Jeff Malec 1:11:22
apparently last year, they do because they’re all posting 30 4050 60% returns. Right? But that’s that’s the craziest thing. So a lot of people are they are way too clever by half, I’ll say, right? Like, is this too smart? for his own good of like, when all the winners are my question, right? I’m like, hey, wash, you put up a 56% saying, Who cares? Maybe the flow is why they are all in on equities. You know, I’m not gonna discount how smart they are. But maybe they’re saying, Yeah, all these macro agents are pushing things to the moon. And we’re going to be fully invested and take advantage of that.
Hari Krishnan 1:11:59
Well, there’s a world of average returns, and there’s a world of compound returns. And maybe the ultimate, the final frontier, is diversification between the world of average returns in the world of returns. So I work for a firm that does a lot of machine learning. We always look at average returns in the ML stuff. Why? Because average returns are not susceptible to leverage. alterations, if you have a positive average return, there is some level of leverage that will make that a good strategy if it’s sufficiently positive. But hedging is the world of compounded returns, the world where you can have a negative drift strategy that saves your you know, saves you scared when things get really ugly, and also allows you to compound more aggressively using the hedge as a way to access capital when you need. And I think, you know, I haven’t given this speech before, but it just kind of, I think it is a good one, which is the diversifying between the world of average returns and the world of compounded returns is the ultimate form of diversification. And that’s really what one needs to be focused on. Yeah, 36%, whatever I want, guess what they did? Baby 56% of it is unlisted assets like that they had marked themselves. Who knows? Yeah, more power to them. But if it is, a all that stuff has liquidity risk, and pay. They’re all focused on hepatic recipients, perhaps as much as they should be. Now. I agree that you do need to follow the flows, though I don’t resent anyone saying, look, all this money’s flowing, it’s passive. All this passive is flowing into large caps. The large caps are accelerating. Fine. There’s no reason not to follow that. But that cycle can reverse pretty viciously.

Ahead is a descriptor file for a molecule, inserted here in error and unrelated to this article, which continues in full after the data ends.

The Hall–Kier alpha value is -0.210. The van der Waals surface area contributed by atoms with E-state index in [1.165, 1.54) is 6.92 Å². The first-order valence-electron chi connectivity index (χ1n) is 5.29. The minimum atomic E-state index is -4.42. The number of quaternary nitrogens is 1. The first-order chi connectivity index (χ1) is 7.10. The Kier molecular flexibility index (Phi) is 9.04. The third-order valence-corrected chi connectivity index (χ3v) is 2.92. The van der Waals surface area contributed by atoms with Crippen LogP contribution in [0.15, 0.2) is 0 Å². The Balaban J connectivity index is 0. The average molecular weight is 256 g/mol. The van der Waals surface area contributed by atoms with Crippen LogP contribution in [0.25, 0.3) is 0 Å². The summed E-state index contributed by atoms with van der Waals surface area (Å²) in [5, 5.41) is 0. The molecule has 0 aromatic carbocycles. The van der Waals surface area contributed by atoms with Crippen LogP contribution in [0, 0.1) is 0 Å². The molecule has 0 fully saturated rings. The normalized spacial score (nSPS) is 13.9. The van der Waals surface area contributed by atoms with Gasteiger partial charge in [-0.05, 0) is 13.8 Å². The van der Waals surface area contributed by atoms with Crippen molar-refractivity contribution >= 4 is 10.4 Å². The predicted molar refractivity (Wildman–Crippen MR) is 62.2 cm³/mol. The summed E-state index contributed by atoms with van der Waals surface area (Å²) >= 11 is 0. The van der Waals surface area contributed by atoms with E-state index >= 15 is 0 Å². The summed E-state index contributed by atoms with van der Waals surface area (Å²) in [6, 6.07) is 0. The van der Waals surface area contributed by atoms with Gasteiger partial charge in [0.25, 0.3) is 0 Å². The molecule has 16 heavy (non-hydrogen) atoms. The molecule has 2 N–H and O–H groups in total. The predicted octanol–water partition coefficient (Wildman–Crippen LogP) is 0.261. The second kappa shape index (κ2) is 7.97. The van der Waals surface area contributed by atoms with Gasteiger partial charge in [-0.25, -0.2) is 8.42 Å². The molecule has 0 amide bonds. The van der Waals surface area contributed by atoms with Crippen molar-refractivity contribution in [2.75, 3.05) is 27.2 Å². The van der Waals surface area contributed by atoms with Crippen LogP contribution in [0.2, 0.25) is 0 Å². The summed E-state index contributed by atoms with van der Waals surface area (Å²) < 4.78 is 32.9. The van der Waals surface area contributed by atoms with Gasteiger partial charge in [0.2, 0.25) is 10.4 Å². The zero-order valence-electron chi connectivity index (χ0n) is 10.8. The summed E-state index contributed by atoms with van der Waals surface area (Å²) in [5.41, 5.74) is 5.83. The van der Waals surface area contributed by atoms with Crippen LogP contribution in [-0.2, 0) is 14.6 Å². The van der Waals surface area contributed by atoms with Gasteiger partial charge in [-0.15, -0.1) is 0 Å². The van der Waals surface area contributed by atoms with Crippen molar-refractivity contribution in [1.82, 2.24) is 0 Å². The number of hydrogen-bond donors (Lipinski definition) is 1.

Jeff Malec 1:14:03
And explain real quick what you mean just by average returns versus compound return? I think what you mean the average returns,
Hari Krishnan 1:14:13